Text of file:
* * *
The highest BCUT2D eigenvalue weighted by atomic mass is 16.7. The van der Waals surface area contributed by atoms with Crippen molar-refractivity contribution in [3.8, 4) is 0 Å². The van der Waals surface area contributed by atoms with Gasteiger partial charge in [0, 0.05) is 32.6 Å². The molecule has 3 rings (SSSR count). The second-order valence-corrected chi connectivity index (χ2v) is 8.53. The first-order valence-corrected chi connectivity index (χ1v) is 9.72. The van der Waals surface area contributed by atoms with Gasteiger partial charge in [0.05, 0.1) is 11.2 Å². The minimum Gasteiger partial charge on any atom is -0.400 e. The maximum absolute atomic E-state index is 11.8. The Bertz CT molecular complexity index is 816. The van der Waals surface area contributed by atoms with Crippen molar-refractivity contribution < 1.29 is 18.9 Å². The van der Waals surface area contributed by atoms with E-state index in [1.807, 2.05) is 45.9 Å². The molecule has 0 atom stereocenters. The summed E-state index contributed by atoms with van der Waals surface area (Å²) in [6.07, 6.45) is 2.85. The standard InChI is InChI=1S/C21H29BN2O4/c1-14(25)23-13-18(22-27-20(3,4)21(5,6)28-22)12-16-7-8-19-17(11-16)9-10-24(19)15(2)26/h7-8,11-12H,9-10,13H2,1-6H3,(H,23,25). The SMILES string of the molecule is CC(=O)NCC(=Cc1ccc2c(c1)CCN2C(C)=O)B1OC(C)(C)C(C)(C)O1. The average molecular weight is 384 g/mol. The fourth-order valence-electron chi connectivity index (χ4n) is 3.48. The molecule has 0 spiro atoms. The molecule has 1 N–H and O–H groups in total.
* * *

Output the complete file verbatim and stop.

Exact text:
The highest BCUT2D eigenvalue weighted by atomic mass is 16.7. The van der Waals surface area contributed by atoms with Crippen molar-refractivity contribution in [3.8, 4) is 0 Å². The van der Waals surface area contributed by atoms with Gasteiger partial charge in [0, 0.05) is 32.6 Å². The molecule has 3 rings (SSSR count). The second-order valence-corrected chi connectivity index (χ2v) is 8.53. The first-order valence-corrected chi connectivity index (χ1v) is 9.72. The van der Waals surface area contributed by atoms with Gasteiger partial charge in [0.05, 0.1) is 11.2 Å². The minimum Gasteiger partial charge on any atom is -0.400 e. The maximum absolute atomic E-state index is 11.8. The Bertz CT molecular complexity index is 816. The van der Waals surface area contributed by atoms with Crippen molar-refractivity contribution < 1.29 is 18.9 Å². The van der Waals surface area contributed by atoms with E-state index in [1.807, 2.05) is 45.9 Å². The molecule has 0 atom stereocenters. The summed E-state index contributed by atoms with van der Waals surface area (Å²) in [6.07, 6.45) is 2.85. The standard InChI is InChI=1S/C21H29BN2O4/c1-14(25)23-13-18(22-27-20(3,4)21(5,6)28-22)12-16-7-8-19-17(11-16)9-10-24(19)15(2)26/h7-8,11-12H,9-10,13H2,1-6H3,(H,23,25). The SMILES string of the molecule is CC(=O)NCC(=Cc1ccc2c(c1)CCN2C(C)=O)B1OC(C)(C)C(C)(C)O1. The average molecular weight is 384 g/mol. The fourth-order valence-electron chi connectivity index (χ4n) is 3.48. The molecule has 0 spiro atoms. The molecule has 1 N–H and O–H groups in total.